Expanding their studies of an experimental compound that causes dramatic weight loss and appetite suppression in mice, Johns Hopkins researchers now report that lean mice rapidly adjust to daily doses of the drug and get their appetites back, while their obese counterparts do not.
Reporting in the Feb. 19 issue of the Proceedings of the National Academy of Sciences, the scientists show that the compound, called C75, kills the appetites of lean mice only the first day it's given. Mice engineered to be obese failed to start eating normally during the entire five days of the study, says Daniel Lane.
"The results suggest that being at a normal weight gives mice the ability to become quickly insensitive to the compound; that normal lean mice couldn't starve even when given C75 daily," says Lane, professor of biological chemistry in the School of Medicine's Institute for Basic Biomedical Sciences. "We need to continue the experiment longer to see if obese mice develop insensitivity to the compound as they approach a normal weight, but so far it's very encouraging. We are closing in on a powerful biological signal in weight control."
C75, Lane says, blocks the action of the key machine for storing energy, an enzyme called fatty acid synthase, that is found in fat-producing tissues and in the brain, where it seems to be part of an appetite-sensing system. Building on his team's recent report that C75 alters levels of brain messengers that regulate appetite, the scientists set out to see how the compound worked over a period of five days.
"At the high doses we used for earlier, one-day studies, the lean mice didn't eat at all," Lane says. "We knew they wouldn't be able to survive not eating over the course of four or five days, so we used a lower dose that limited their eating to about half of normal."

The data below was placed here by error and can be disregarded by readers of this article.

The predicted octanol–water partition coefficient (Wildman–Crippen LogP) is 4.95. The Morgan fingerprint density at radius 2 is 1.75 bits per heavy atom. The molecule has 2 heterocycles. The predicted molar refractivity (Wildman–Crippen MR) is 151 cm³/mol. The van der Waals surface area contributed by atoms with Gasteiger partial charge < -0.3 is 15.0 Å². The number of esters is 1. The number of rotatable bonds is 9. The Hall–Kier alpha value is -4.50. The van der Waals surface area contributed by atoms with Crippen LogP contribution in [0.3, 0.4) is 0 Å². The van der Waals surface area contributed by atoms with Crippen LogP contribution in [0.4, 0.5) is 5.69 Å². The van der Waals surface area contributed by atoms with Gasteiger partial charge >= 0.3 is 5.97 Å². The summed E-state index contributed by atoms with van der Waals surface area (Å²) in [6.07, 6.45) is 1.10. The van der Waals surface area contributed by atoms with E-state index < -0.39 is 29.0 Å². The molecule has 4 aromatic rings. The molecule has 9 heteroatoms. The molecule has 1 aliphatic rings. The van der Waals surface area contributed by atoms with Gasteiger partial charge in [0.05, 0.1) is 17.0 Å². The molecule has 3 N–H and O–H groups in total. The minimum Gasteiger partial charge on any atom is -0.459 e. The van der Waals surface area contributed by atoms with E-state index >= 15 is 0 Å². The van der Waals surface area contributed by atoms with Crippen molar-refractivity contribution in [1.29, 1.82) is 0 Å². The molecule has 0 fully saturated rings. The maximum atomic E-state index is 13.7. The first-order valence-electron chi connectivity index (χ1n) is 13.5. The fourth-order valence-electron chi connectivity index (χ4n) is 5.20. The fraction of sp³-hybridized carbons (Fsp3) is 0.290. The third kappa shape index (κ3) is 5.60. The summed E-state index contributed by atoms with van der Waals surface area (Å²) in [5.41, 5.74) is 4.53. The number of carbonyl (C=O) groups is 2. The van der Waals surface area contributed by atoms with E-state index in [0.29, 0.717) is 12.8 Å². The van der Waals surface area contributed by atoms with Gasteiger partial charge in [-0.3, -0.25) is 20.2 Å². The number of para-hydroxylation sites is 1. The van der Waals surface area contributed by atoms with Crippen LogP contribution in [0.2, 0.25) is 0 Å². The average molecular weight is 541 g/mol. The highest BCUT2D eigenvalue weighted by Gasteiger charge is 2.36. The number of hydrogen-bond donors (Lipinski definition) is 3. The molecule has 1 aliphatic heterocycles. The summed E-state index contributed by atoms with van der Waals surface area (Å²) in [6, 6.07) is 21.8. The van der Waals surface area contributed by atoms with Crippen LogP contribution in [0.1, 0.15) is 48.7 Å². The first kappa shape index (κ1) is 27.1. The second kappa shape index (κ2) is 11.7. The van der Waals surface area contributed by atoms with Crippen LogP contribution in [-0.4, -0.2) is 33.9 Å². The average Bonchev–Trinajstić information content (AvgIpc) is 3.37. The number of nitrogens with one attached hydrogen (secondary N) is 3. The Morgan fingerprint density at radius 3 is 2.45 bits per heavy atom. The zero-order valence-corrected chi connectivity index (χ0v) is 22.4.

Surprisingly, the scientists' concern was unnecessary, as the lean mice resumed normal eating habits after the first day on C75, even though they continued to get daily injections. Mice genetically engineered to be obese (they lack a functioning gene for a hormone called leptin) stopped eating completely at the lower dose and didn't recover their normal food intake.
"We also see a trend toward the obese mice eating slightly more as they reach a more normal weight, although we need to do a longer study to know for sure," says Lane, whose research has focused on finding the signals that create fat cells.
The scientists also considered the weight loss of mice whose food intake was limited to that consumed by the C75-treated mice. Even though the two groups of mice ate the same number of calories, the C75-treated mice lost more weight, report the researchers, who caution that although C75 appears to have desirable qualities for treating obese people, there's still much to learn about how it works and if it is safe.
"Weight loss comes from burning more calories than are consumed, so increasing that difference leads to greater weight loss," Lane says. "Since the mice are eating the same number of calories, we presume the mice given C75 are burning more calories."
Future studies are planned to measure the calorie-burning rates of regular mice and mice on C75, but the findings already link three biological pathways: C75 directly blocks the fat-storing pathway, causes changes in the signals that control appetite and seems to influence the energy-burning pathway. The scientists are still testing whether a molecule called malonyl CoA is the go-between.
Other authors on the report are Monica Kumar of Hopkins; Teruhiko Shimokawa, a visiting scientist at Hopkins who has returned to Yamanouchi Pharmaceutical Co. in Tokyo; and Tim Nagy of the University of Alabama Medical Center at Birmingham.